It’s Thursday, but it feels like Sunday. In fact, every day feels like Sunday in rural Poland, having traded the cacophony of New York for the relative silence of the Wielkopolskie countryside. Gone are the Big City’s perpetual sirens and the aural assault of mobile, hyper-bass stereo systems. Instead I am surrounded by the low-fi offerings of crickets, barking dogs and distant farm machinery most likely harvesting the miles of surrounding wheat fields.
The pace of life here is much slower than New York, requiring you to actually experience it. One is forced to spend quality time with others, read books, make pickles and watch ostriches shit on themselves – things you don’t do as much when in your hyperactive society, fretting about terrorists and bitching about the celebrity du jour.
Here among family, friends, 15 ostriches and the half-wolf/half-dog Caucasus beast, The Boy celebrated his first birthday. As is Polish custom he was presented with a table of symbolic offerings which are said to determine his future. He approached the table and immediately smacked his palm on a few coins – cheered as a sign he’d be successful in business. But in short order the coins lost his interest. He proceeded to run off with a shot glass and rosary beads – sealing his future as an alcoholic priest.
With no Fox, no CNBC, and internet browsing a painfully slow affair, I’m forced to make do with local news. There’s not too much of it. Someone has a new tractor. Someone’s extra-marital affair was discovered. And unfortunately, a gentleman from the village, whom I’d met before, was driving drunk a few weeks ago and killed a woman from the village. He’ll most certainly go to jail and lament the fact that he drove drunk in a village a pedestrian can cover in a fifteen minute walk.
The most interesting news was the discovery of some communist-era mischief. Apparently in 1985 a corrupt official engaged in the sale of a tiny portion of my mother-in-law’s farm without her knowledge or consent. Lacking any regard for the concept of personal property, the official quietly sold a small plot of the land that wasn’t his to the national electric utility and pocketed the money. The illegal sale was done to facilitate the construction of a small transformer tower – which true to communist organizational savvy was then built in the wrong place. The end result is my mother-in-law has a transformer tower on her legal property, next to the small plot of hers which was illegally sold. The electric service can’t access either, as the area is surrounded by her property which she has the right to refuse them access to. No doubt lawyers and money will be required to address the 20-year old crime. Meanwhile, in a show of defiance we built a sandbox on the land in question.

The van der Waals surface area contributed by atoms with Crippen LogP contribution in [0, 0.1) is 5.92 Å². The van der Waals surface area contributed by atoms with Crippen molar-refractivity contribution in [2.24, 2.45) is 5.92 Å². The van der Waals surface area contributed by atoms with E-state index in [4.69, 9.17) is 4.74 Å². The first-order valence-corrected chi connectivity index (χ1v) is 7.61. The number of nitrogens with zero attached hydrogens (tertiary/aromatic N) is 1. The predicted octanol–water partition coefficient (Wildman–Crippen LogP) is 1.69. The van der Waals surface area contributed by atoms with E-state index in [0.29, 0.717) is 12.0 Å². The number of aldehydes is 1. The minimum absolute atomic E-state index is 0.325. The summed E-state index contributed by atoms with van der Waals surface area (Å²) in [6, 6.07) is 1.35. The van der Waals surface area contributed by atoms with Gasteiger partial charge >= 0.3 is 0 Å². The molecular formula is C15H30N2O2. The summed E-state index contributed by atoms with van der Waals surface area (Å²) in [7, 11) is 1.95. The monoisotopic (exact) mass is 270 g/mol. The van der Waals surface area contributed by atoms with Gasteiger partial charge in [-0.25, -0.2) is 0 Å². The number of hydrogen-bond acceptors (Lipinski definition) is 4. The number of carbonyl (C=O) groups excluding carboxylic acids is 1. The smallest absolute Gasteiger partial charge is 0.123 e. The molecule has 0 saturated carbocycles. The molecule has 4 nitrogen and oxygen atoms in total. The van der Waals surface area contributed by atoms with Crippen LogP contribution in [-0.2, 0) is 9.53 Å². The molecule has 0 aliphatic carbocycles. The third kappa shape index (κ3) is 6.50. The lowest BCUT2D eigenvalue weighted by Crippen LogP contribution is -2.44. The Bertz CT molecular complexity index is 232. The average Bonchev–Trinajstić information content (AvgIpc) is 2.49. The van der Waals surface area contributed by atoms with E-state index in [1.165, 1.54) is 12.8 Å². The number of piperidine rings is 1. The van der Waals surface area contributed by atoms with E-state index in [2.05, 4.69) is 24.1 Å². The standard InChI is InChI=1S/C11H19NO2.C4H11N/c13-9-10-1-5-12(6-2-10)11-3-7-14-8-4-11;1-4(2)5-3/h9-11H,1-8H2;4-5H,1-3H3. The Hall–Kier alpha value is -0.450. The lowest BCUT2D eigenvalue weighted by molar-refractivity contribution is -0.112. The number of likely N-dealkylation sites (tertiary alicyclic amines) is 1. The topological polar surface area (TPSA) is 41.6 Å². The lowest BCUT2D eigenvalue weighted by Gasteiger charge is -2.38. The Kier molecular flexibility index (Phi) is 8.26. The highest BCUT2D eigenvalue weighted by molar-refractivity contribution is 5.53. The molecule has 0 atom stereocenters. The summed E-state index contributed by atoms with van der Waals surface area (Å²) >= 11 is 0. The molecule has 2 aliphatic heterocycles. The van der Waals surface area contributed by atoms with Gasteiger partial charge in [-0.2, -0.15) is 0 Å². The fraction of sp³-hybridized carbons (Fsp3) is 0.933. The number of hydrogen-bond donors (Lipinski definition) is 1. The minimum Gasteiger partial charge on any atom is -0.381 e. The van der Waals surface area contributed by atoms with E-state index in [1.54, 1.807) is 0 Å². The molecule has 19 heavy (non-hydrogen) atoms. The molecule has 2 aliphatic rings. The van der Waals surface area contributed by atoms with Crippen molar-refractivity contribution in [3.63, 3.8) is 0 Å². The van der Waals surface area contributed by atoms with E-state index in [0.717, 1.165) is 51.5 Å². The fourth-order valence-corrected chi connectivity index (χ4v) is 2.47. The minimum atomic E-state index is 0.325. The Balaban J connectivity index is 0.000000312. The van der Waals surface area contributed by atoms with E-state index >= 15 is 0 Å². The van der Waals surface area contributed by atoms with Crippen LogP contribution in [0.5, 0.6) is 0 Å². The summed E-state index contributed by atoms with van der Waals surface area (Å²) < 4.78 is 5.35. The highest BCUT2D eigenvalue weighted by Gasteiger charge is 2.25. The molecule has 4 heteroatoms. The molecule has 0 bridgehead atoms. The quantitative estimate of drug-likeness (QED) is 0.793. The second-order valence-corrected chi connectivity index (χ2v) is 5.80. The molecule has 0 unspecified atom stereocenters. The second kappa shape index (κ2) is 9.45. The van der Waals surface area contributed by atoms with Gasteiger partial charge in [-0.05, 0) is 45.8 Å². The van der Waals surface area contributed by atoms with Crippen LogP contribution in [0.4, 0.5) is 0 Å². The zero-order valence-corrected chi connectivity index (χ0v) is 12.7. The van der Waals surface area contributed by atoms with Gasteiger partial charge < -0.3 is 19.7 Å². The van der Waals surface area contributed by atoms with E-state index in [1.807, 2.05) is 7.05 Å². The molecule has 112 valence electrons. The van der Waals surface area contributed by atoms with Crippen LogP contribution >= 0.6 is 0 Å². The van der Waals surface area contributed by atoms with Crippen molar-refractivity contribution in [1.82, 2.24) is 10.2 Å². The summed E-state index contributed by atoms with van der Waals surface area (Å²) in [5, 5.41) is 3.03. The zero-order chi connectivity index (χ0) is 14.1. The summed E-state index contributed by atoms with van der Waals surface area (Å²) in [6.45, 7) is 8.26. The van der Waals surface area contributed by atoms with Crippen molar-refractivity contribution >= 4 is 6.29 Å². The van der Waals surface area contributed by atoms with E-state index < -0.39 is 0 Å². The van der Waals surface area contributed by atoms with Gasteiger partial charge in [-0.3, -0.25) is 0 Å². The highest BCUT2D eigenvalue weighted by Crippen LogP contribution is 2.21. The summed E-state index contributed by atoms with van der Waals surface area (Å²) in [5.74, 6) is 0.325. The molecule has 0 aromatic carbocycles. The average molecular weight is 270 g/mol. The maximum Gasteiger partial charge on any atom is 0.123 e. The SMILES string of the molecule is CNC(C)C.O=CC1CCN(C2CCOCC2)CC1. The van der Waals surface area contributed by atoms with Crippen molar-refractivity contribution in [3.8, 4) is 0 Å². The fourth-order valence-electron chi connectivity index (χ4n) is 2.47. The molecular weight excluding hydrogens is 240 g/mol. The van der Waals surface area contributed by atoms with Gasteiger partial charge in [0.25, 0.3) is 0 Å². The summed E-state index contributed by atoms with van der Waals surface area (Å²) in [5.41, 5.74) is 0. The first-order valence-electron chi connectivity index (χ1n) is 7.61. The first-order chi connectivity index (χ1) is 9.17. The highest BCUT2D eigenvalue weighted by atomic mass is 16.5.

Although the Poles are quite pro-US as it is, I’m still concerned about reversing any possible negative opinions stemming from our unilateral foreign policy. While at a neighbor’s post-Christening party, as a gesture of goodwill I offered my services to a 78-year old man who still plows his own fields, fells his own trees, and chases after 19-year olds while his wife of 50+ years looks on and laughs. He had requested help shoveling wheat from one place to another, or something to that effect, and after several vodkas I was fully committed to getting up in the morning and assisting him. He should have retired twenty years ago, but his Type-A personality forbids it. He’s as workaholic as any Wall Street investment banker, though the rewards are far less substantial and he’s destined to collapse among corn stalks rather than on a yacht. He’s as rugged as you’d expect any life-long farmer to be, with skin leathered by the sun and reddened by the drink. Quite charismatic and dapper in a suit, too. As lively and as happy as can be. Despite the age and the vodka, he woke before any of us who’d offered assistance did and moved the wheat without us, so that he might beat the rain which never came.